I didn’t feel right letting the week go by with no solutions posted, so I rigged one up for problem 9 (find the unique Pythagorean triple which sums to 1000). To generate Pythagorean triples, I used what is identified as Euclid’s Formula on the Wikipedia page for Pythagorean triples. After a little while, I decided the appropriate generalization of this problem was to take in any number, and find all of the Pythagorean triples that sum to the given number. Here’s what I came up with:

import sys
goal = len(sys.argv) >= 2 and int(sys.argv[1]) or 1000
answers = []
for n in xrange(1,goal):
for m in xrange(n+1,goal,2):
a,b = 2*m*n,m*m-n*n
trip = (min(a,b),max(a,b),m*m+n*n)
s = sum(trip)
if(goal % s == 0):
k = goal // s
trip = map(lambda x:k*x,trip)
if not (trip in answers):
answers.append(trip)

I’m fairly certain that the loops could be cut down in size, but I’m a bit tired right now to see exactly how far. I increment by 2 because it keeps the parity of and different, which Wikipedia claims is a requirement to generate a “primitive” triple.

I keep hoping to find a function that will take a list, and return just the unique objects from that list, but have yet to run across it. It’d just about work to make a set of the objects, but apparently “list objects are unhashable”, and so doing sets of tuples doesn’t go like I expect it to. Probably because I haven’t read enough, or thought quite enough about what is going on. Maybe one of these days I’ll get it.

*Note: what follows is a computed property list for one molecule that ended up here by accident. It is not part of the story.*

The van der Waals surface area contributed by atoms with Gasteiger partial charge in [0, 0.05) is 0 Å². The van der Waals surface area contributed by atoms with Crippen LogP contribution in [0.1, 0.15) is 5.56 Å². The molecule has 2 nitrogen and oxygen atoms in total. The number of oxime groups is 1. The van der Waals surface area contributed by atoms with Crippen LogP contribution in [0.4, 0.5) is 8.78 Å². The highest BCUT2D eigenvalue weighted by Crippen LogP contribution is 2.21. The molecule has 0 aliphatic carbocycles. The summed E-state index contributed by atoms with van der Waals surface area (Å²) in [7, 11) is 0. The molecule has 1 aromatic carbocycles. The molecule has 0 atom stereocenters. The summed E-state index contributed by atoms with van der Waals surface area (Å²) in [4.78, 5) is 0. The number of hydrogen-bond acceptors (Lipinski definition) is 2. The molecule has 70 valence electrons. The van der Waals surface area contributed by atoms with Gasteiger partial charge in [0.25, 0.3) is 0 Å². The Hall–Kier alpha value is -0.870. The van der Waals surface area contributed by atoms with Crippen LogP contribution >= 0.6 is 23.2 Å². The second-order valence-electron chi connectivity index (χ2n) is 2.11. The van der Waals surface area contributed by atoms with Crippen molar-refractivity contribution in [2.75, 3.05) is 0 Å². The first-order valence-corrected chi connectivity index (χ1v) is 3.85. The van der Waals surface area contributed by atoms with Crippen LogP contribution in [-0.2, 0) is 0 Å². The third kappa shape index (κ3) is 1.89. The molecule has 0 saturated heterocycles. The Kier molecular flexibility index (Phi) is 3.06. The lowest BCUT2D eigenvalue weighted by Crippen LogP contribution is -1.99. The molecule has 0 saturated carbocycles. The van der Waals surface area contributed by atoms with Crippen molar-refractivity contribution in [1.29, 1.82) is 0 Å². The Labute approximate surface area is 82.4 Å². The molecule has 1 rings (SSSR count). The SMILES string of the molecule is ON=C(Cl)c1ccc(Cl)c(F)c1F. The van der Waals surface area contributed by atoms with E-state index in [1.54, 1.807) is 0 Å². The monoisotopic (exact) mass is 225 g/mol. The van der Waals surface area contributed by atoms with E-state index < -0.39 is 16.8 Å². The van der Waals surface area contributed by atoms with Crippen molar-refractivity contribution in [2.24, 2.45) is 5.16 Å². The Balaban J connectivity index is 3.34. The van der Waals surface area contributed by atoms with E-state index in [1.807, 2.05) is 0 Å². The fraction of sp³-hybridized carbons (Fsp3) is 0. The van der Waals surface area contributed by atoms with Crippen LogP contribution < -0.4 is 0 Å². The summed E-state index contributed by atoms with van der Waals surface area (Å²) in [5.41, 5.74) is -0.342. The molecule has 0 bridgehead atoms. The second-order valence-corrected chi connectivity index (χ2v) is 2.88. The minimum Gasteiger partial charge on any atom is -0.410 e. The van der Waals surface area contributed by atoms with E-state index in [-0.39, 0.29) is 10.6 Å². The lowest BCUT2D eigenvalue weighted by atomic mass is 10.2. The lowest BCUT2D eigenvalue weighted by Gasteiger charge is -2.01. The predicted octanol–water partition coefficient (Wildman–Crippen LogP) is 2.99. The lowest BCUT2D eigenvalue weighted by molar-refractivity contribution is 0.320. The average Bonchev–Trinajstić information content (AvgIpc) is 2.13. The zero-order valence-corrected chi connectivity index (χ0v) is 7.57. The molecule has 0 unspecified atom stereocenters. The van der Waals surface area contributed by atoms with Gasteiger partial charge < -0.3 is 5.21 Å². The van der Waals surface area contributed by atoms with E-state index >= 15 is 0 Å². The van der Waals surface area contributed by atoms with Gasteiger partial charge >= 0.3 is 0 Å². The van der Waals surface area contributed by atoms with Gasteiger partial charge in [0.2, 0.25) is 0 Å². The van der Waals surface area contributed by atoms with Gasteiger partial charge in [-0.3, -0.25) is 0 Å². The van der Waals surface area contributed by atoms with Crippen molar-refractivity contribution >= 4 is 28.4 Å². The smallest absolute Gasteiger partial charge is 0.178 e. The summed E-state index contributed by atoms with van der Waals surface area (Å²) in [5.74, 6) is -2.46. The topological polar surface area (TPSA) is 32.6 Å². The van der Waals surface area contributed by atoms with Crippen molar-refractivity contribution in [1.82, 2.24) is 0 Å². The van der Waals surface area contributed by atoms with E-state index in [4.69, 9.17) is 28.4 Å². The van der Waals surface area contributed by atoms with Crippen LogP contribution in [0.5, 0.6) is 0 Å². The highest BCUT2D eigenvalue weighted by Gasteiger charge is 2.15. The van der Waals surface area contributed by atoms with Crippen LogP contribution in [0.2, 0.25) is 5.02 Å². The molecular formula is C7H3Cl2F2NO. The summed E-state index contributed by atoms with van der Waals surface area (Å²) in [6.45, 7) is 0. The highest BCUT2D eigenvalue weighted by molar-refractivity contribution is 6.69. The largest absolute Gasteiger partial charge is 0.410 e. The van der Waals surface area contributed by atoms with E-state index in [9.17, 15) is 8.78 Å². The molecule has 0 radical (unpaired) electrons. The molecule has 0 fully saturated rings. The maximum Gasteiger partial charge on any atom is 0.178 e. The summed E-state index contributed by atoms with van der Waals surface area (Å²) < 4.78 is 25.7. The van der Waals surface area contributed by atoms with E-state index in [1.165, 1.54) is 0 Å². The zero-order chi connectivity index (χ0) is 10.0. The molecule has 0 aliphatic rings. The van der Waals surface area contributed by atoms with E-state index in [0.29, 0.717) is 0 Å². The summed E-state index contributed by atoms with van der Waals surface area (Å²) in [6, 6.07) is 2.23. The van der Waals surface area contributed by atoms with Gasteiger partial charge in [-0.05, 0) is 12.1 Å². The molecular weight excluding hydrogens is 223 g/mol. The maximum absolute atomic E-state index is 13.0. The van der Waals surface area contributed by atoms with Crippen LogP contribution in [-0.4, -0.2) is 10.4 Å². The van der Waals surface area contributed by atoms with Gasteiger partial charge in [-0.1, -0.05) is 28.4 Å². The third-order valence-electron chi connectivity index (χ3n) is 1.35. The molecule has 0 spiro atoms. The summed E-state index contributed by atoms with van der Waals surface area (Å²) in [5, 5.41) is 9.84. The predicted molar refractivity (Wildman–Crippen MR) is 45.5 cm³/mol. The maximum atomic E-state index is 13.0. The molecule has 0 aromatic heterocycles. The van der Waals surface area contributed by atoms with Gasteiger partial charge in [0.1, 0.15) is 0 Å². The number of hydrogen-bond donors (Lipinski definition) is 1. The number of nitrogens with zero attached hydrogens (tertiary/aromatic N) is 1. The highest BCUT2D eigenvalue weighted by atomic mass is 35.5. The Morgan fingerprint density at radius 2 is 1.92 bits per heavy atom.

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Tags: nah, prob9, python

This entry was posted on June 12, 2009 at 11:35 pm and is filed under Uncategorized. You can follow any responses to this entry through the RSS 2.0 feed.
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June 26, 2009 at 11:26 pm |

[…] the reading. I mentioned that I had just used the results about all the Pythagorean triples to solve a Project Euler […]